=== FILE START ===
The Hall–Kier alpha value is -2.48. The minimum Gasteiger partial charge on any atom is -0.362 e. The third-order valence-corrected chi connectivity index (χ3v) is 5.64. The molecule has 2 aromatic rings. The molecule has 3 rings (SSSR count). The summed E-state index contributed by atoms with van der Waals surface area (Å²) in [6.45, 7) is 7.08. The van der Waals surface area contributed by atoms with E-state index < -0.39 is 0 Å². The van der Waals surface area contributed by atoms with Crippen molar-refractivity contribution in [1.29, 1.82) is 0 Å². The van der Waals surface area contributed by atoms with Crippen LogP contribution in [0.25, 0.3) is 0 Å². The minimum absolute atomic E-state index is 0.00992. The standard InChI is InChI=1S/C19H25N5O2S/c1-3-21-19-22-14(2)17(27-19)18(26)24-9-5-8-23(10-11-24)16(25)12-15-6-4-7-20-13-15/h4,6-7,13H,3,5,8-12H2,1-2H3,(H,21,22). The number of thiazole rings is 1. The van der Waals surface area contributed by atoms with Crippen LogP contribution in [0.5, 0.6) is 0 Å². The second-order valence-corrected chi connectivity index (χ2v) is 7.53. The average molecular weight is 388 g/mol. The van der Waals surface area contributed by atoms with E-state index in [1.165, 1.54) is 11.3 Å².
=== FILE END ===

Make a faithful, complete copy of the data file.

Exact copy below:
The Hall–Kier alpha value is -2.48. The minimum Gasteiger partial charge on any atom is -0.362 e. The third-order valence-corrected chi connectivity index (χ3v) is 5.64. The molecule has 2 aromatic rings. The molecule has 3 rings (SSSR count). The summed E-state index contributed by atoms with van der Waals surface area (Å²) in [6.45, 7) is 7.08. The van der Waals surface area contributed by atoms with E-state index < -0.39 is 0 Å². The van der Waals surface area contributed by atoms with Crippen molar-refractivity contribution in [1.29, 1.82) is 0 Å². The van der Waals surface area contributed by atoms with Crippen LogP contribution in [0.25, 0.3) is 0 Å². The minimum absolute atomic E-state index is 0.00992. The standard InChI is InChI=1S/C19H25N5O2S/c1-3-21-19-22-14(2)17(27-19)18(26)24-9-5-8-23(10-11-24)16(25)12-15-6-4-7-20-13-15/h4,6-7,13H,3,5,8-12H2,1-2H3,(H,21,22). The number of thiazole rings is 1. The van der Waals surface area contributed by atoms with Crippen LogP contribution in [0.5, 0.6) is 0 Å². The second-order valence-corrected chi connectivity index (χ2v) is 7.53. The average molecular weight is 388 g/mol. The van der Waals surface area contributed by atoms with E-state index in [1.165, 1.54) is 11.3 Å².